The first post-war years were also marked by several other deportations. In 1945, eight operations were conducted, including the afore-mentioned deportation of Germans. 5,600 people were deported that year alone. In 1946, there was only one state-coordinated deportation from Lithuania.

However, the most sizeable operations were called "Vesna" (spring) and "Priboi" (coastal surf). These two deportations were carried out between 22-27 May 1948 ("Vesna") and 25-28 March 1949 ("Priboi"). Around 70,000 people were deported as part of these two operations. The deportations were ordered by the Council of Ministers of the Soviet Union.

"Priboi" was carried out simultaneously in the Lithuanian SSR, Latvian SSR, and Estonian SSR. The operation "Vesna" was launched only in the territory of the LSSR. Officially, this new wave of terror continued to target the families and supporters of the resistance fighters. However, the deportations were primarily used to break down resistance to collectivisation.

According to different calculations, Lithuania lost around 40,000 people during "Vesna", more than half of them being women and children. This makes this deportation the largest mass deportation in Lithuanian history. It is calculated that around 30,000 more people were deported from Lithuania in the wake of "Priboi", the main aim of which was to deal with the "kulaks".

Another large-scale deportation called “Osen” (autumn) was carried out in October 1951. It specifically targeted the kulaks and those who refused to join collective farms, as well as the families of Polish soldiers who had served in the Polish Army under General W. Anders. The decision was made to deport 4,000 families from the territory of Lithuania.

The number of the deported persons for this operation stood at more than 20 000 people. During the five deportations carried out in 1952, a total of 526 families consisting of around 3,000 individuals were taken from their homes. In 1953, deportations were organised for family members of those who had been deported earlier, many of which were minors and elderly who had escaped previous deportations. As many as 35 separate Soviet deportations from occupied Lithuania were carried out between 1940-1941 and 1944-1953.

The death of Stalin put an end to mass repressions in the whole of the USSR, including Lithuania. However, 1,000 dissidents and other people were arrested for political reasons in the period between 1954 and 1986.

           


[1] Lithuania in 1940-1991:the History of Occupied Lithuania, Vilnius: LGGRTC, 2015, p. 49-104.

[2] Vanda Kašauskienė, "Deportations from Lithuania under Stalin. 1940-1953", Lithuanian Historical Studies, No 3, 1998, p. 74-75; Lithuania in 1940-1991:the History of Occupied Lithuania, Vilnius: LGGRTC, 2015, p. 98-104.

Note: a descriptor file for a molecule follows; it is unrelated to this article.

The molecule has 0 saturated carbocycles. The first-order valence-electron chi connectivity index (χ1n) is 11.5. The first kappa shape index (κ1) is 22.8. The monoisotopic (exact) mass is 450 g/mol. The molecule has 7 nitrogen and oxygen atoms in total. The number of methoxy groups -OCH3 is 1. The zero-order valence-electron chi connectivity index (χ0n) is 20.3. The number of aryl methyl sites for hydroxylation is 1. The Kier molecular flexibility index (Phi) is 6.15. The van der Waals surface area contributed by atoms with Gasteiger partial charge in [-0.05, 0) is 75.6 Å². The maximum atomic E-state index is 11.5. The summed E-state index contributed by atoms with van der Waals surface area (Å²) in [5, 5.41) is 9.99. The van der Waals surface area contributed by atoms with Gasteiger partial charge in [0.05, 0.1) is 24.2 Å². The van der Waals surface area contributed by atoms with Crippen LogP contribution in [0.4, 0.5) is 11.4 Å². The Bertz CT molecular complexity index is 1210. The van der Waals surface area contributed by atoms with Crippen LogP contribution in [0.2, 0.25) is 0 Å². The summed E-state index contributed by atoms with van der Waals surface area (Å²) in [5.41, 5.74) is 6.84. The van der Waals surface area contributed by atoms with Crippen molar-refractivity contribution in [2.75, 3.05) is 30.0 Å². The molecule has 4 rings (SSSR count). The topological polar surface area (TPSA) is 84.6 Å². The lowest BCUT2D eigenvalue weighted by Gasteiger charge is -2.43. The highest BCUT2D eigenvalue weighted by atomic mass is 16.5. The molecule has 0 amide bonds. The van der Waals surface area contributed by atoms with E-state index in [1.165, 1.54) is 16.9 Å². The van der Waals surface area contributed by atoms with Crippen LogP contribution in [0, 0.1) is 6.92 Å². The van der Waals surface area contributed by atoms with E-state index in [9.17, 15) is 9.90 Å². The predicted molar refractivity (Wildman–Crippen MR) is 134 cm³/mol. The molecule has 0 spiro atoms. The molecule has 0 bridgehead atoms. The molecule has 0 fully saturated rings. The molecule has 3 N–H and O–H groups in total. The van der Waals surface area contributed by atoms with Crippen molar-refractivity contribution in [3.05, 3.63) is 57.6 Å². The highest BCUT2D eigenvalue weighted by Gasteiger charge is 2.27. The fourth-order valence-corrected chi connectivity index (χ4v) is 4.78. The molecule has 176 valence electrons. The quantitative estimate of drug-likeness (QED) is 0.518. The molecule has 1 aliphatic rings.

[3] http://genocid.lt/centras/lt/147/c/.

[4] http://genocid.lt/centras/lt/147/c/.

Economy

The destruction of private property in Lithuania was started immediately after complete occupation had been achieved. All sectors of the economy were rapidly transformed according to the Soviet model. In the case of Lithuania, the Soviet economic system was not adjusted in the slightest to be more compatible with the local economic conditions and historical traditions: The Soviet model was universally adopted. On 12 July 1940, the People's Government decided to transfer the gold reserves of Lithuania stored in various banks abroad to the State Bank of the USSR. However, the governments of the USA, Britain and France ignored this decree and froze Lithuanian gold reserves. Nonetheless, Moscow managed to obtain Lithuania’s gold from Swiss and Swedish banks. These gold reserves were still valued at 19 million Lithuanian Litas (LTL).       On 22 July, the People's Seimas adopted the declaration on nationalising banks and major industries. On 30 July, the so-called Nationalisation Commission was set up at the Council of Ministers. Its task was to coordinate the nationalisation process.

On 26 July, the Acting President Paleckis promulgated the Law on the Nationalisation of Banks according to which 46 credit institutions were to be sequestered within a few weeks. Ultimately, 202 institutions were affected by this change. These were banks, insurance companies, credit associations and other similar financial institutions. Minor nationalised credit companies were closed. Others were reorganised and incorporated into the credit system of the USSR.

Lithuanian credit companies lost their independence and became branches of the system of central banks of the USSR. On 26 July 1940, the law to nationalise banks and large industrial enterprises was also adopted. According to the law, all companies employing more than 20 workers had to be nationalised.